By Denise A. Valdez
PRESIDENT Rodrigo R. Duterte on Monday evening ordered the Department of Transportation (DoTr) to immediately utilize the Danilo Atienza Air Base in Sangley Point, Cavite to help decongest the country’s main gateway, the Ninoy Aquino International Airport (NAIA).
But the DoTr said it expects the Sangley airport to start handling general aviation flights by December.
In a text message Tuesday, Transportation Undersecretary for Aviation Manuel Antonio L. Tamayo told BusinessWorld the DoTr is almost done with the redevelopment of Sangley for non-commercial air transport, and the transfer of such flights to Cavite is scheduled before the end of the year.
When asked about the DoTr’s timeline to open the Sangley gateway, he said, “Dec. 2019. Runway 2,300 x 45 meters is done. It’s the pax (passenger) terminal, hangars, ramp and drainage we are working on.”
In a statement regarding the 38th Cabinet Meeting held Monday night, Presidential Spokesperson Salvador S. Panelo said Mr. Duterte had expressed “dismay” at the NAIA operations after he conducted a surprise inspection at the Terminal 2 earlier that day.
“Transportation Secretary Arthur P. Tugade raised some operational concerns. To ease congestion at the Ninoy Aquino International Airport, the plan to transfer general aviation or domestic flights to Sangley Airbase… The President directed the operations in Sangley Point to start immediately,” he said.
Mr. Panelo added that Mr. Tugade reported there are ongoing tests of ferries that can carry passengers from Mall of Asia in Pasay City to Sangley Point in Cavite in just 18 to 24 minutes.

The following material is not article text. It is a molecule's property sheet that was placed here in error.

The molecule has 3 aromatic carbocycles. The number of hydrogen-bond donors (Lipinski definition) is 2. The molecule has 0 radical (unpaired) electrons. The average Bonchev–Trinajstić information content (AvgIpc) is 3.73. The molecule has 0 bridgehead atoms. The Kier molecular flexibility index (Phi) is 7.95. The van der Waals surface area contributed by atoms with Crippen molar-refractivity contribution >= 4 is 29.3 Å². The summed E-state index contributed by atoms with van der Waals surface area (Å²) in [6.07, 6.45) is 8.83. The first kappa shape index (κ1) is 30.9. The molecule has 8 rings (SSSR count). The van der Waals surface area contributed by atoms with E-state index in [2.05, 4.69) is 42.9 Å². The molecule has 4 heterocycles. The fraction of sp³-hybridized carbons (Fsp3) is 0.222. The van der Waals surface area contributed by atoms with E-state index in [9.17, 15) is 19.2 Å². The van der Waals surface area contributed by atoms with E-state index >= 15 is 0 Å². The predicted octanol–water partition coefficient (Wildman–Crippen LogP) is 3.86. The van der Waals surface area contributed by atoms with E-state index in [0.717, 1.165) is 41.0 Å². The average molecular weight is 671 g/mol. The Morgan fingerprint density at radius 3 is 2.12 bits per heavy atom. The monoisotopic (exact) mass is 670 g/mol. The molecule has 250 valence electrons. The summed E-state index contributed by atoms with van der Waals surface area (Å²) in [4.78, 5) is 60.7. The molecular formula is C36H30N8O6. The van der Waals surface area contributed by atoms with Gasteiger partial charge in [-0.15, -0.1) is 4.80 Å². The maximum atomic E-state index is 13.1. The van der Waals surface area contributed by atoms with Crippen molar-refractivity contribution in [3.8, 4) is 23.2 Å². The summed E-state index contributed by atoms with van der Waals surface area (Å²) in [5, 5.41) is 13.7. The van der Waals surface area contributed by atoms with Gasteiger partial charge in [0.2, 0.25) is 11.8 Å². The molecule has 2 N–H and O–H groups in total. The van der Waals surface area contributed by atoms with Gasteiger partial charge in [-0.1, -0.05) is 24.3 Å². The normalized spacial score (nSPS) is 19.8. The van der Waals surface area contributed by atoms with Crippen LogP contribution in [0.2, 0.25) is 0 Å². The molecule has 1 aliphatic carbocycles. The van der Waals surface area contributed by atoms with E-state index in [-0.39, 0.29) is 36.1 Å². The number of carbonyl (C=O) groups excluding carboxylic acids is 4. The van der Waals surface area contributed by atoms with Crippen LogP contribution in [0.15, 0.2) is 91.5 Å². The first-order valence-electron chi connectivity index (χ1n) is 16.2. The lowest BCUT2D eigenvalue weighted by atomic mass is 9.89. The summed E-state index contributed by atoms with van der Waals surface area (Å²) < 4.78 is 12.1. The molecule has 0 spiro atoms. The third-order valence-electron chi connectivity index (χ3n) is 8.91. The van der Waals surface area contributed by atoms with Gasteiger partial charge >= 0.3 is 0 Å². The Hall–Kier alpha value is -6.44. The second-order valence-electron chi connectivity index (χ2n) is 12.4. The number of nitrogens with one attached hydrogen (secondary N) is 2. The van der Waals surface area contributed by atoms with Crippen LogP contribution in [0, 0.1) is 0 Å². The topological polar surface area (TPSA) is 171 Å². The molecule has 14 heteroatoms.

General aviation flights are non-commercial operations that cover charter, corporate, military and pilot training flights. Such operations commonly use light aircraft and involve fewer passengers versus commercial flights.
The Civil Aviation Authority of the Philippines (CAAP) said the average number of general aviation flights flying out of NAIA monthly is at 3,000, comprised of 1,500 fixed wing aircraft and 1,500 helicopter-type aircraft.
Mr. Tamayo said DoTr will be transferring such flights from NAIA to Sangley by “as much as can be accommodated.”
Local airlines Philippine Airlines (PAL) and Cebu Pacific, however, said the DoTr decision will not affect their operations as both companies operate commercial flights.
PAL Spokesperson Cielo C. Villaluna said in a text message the company supports the government’s effort to decongest NAIA. “This is a step in the right direction, as it will benefit our country’s commercial aviation sector as a whole,” she said.
“We support efforts to improve NAIA and will work with the government to achieve this. Transferring General Aviation or private aircraft movements to Sangley will yield immediate positive results for NAIA,” Cebu Pacific Director for Corporate Communications Charo L. Lagamon said in a text message.
But the government is not discounting the possibility of using the Sangley gateway for commercial operations in the future, as the National Economic and Development Authority (NEDA) is reviewing a $10-billion proposal from the provincial government of Cavite which aims to add two extra runways to the Sangley air base to be used commercially.
For the Manila gateway, there is also an effort from a consortium of seven conglomerates to conduct a P102-billion, 15-year rehabilitation and expansion of NAIA, which the NEDA is also evaluating.
The consortium is backed by PAL Holdings, Inc. Chairman Lucio C. Tan through Asia’s Emerging Dragon Corp.; and Cebu Air, Inc.’s Lance Y. Gokongwei through JG Summit Holdings, Inc.
Other members of the consortium are Aboitiz InfraCapital, Inc.; AC Infrastructure Holdings Corp.; Alliance Global Group, Inc.; Filinvest Development Corp. and Metro Pacific Investments Corp.